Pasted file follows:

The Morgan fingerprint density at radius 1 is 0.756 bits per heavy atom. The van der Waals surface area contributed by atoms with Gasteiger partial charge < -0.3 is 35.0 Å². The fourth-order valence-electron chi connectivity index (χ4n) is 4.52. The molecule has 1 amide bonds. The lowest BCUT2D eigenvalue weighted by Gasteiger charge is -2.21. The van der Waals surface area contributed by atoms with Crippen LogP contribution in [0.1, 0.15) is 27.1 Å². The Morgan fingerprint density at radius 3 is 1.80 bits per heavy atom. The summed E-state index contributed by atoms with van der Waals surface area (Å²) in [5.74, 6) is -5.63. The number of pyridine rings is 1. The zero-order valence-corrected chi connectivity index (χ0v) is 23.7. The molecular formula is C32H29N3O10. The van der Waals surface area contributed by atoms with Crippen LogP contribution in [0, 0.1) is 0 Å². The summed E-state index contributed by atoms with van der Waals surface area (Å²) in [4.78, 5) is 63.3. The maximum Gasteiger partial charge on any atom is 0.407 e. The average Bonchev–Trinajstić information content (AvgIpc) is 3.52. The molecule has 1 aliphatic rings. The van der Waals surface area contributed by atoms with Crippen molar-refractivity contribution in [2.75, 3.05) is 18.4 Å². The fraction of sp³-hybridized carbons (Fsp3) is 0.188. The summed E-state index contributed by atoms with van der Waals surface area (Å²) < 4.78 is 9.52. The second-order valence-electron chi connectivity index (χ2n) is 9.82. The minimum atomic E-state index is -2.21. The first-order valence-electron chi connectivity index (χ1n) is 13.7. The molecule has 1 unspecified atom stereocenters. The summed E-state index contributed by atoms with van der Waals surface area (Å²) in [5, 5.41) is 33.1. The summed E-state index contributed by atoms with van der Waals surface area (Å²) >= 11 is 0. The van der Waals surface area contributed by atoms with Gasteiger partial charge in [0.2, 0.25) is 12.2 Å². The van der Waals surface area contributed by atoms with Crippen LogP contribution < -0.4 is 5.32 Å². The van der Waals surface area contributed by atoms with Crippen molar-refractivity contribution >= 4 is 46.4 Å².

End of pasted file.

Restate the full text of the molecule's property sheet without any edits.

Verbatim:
The Morgan fingerprint density at radius 1 is 0.756 bits per heavy atom. The van der Waals surface area contributed by atoms with Gasteiger partial charge < -0.3 is 35.0 Å². The fourth-order valence-electron chi connectivity index (χ4n) is 4.52. The molecule has 1 amide bonds. The lowest BCUT2D eigenvalue weighted by Gasteiger charge is -2.21. The van der Waals surface area contributed by atoms with Crippen LogP contribution in [0.1, 0.15) is 27.1 Å². The Morgan fingerprint density at radius 3 is 1.80 bits per heavy atom. The summed E-state index contributed by atoms with van der Waals surface area (Å²) in [5.74, 6) is -5.63. The number of pyridine rings is 1. The zero-order valence-corrected chi connectivity index (χ0v) is 23.7. The molecular formula is C32H29N3O10. The van der Waals surface area contributed by atoms with Crippen LogP contribution in [0, 0.1) is 0 Å². The summed E-state index contributed by atoms with van der Waals surface area (Å²) in [4.78, 5) is 63.3. The maximum Gasteiger partial charge on any atom is 0.407 e. The average Bonchev–Trinajstić information content (AvgIpc) is 3.52. The molecule has 1 aliphatic rings. The van der Waals surface area contributed by atoms with Crippen molar-refractivity contribution in [2.75, 3.05) is 18.4 Å². The fraction of sp³-hybridized carbons (Fsp3) is 0.188. The summed E-state index contributed by atoms with van der Waals surface area (Å²) < 4.78 is 9.52. The second-order valence-electron chi connectivity index (χ2n) is 9.82. The minimum atomic E-state index is -2.21. The first-order valence-electron chi connectivity index (χ1n) is 13.7. The molecule has 1 unspecified atom stereocenters. The summed E-state index contributed by atoms with van der Waals surface area (Å²) in [5, 5.41) is 33.1. The summed E-state index contributed by atoms with van der Waals surface area (Å²) >= 11 is 0. The van der Waals surface area contributed by atoms with Gasteiger partial charge in [0.2, 0.25) is 12.2 Å². The van der Waals surface area contributed by atoms with Crippen LogP contribution < -0.4 is 5.32 Å². The van der Waals surface area contributed by atoms with Crippen molar-refractivity contribution >= 4 is 46.4 Å².